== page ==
Why do Indian men hold hands in public?

Public Displays of Affection (PDA) is a big taboo in many Asian cultures. Although the standard has been relaxed in recent years with western influence, India remains one of the most conservative cultures when it comes to PDA. Hugging, kissing, and even holding hands between men and women are not publicly acceptable, and sometimes even punished by law.

So, what about these photos above? Are they progressive gay couples trying to make a statement?

Not even close. In fact, these are heterosexual men, hanging out with their best friends.

In Indian culture, holding hands between the same sex has no sexual implications at all. The gesture of holding hands is just an expression of friendship and companionship between men (or women.) An odd combination of sexual repression and disregard for personal space are two of the main reasons behind this unique culture paradox. The scene catches almost every western visitor’s eye, especially after being advised to refrain from physical intimacy with their significant other. In fact, the sight is so uncommon to the western eye that when George W. Bush and then future King Abdullah of Saudi Arabia held hands, it garnered national attention.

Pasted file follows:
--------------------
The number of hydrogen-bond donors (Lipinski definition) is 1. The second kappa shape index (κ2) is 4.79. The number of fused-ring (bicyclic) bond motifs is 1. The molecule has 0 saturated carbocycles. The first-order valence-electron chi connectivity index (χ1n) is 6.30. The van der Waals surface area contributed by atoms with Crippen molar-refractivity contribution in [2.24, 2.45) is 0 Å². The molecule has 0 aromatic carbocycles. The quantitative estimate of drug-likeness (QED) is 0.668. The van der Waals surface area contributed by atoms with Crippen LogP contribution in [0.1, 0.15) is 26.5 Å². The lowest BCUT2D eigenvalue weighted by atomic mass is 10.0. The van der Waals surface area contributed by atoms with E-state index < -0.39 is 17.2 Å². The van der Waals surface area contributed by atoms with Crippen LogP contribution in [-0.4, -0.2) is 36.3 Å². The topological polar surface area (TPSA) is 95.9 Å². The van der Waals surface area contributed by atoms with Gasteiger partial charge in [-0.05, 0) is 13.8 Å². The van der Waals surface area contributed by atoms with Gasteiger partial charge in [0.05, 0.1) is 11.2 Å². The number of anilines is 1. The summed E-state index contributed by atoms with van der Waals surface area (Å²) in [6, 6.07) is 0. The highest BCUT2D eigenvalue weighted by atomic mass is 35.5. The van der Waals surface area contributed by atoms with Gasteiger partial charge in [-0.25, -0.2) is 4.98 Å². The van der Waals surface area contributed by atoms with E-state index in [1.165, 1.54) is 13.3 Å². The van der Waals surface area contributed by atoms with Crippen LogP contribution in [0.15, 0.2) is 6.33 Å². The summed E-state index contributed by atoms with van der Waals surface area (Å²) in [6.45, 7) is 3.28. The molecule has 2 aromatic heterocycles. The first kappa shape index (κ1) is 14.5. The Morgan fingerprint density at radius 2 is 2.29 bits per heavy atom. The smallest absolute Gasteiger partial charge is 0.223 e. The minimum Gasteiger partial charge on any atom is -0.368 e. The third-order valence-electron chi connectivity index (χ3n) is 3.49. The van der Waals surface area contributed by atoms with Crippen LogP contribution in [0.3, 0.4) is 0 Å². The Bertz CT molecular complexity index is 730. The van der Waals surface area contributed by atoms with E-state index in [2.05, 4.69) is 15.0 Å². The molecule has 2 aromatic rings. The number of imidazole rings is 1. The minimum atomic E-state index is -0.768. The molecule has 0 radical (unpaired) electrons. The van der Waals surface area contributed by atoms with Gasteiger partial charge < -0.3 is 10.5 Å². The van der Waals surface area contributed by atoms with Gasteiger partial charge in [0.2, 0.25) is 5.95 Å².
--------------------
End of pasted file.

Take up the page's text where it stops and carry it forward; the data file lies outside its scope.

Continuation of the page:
Indian culture is not the only culture that has a totally platonic social interpretation for the act of holding hands. I myself have fond memories of my high school years in China with my best friend, arms locked and hands tight. The practice is also common in the Middle East, East, and Southeast Asia. Ironically, these are also cultures where homosexuality is so taboo that it’s treated with the tried and true method of silence from family and society.

So next time you’re in India, go ahead. Be bold. Hold hands. Sing kumbaya. Just not with your spouse or significant other.

Recommended Posts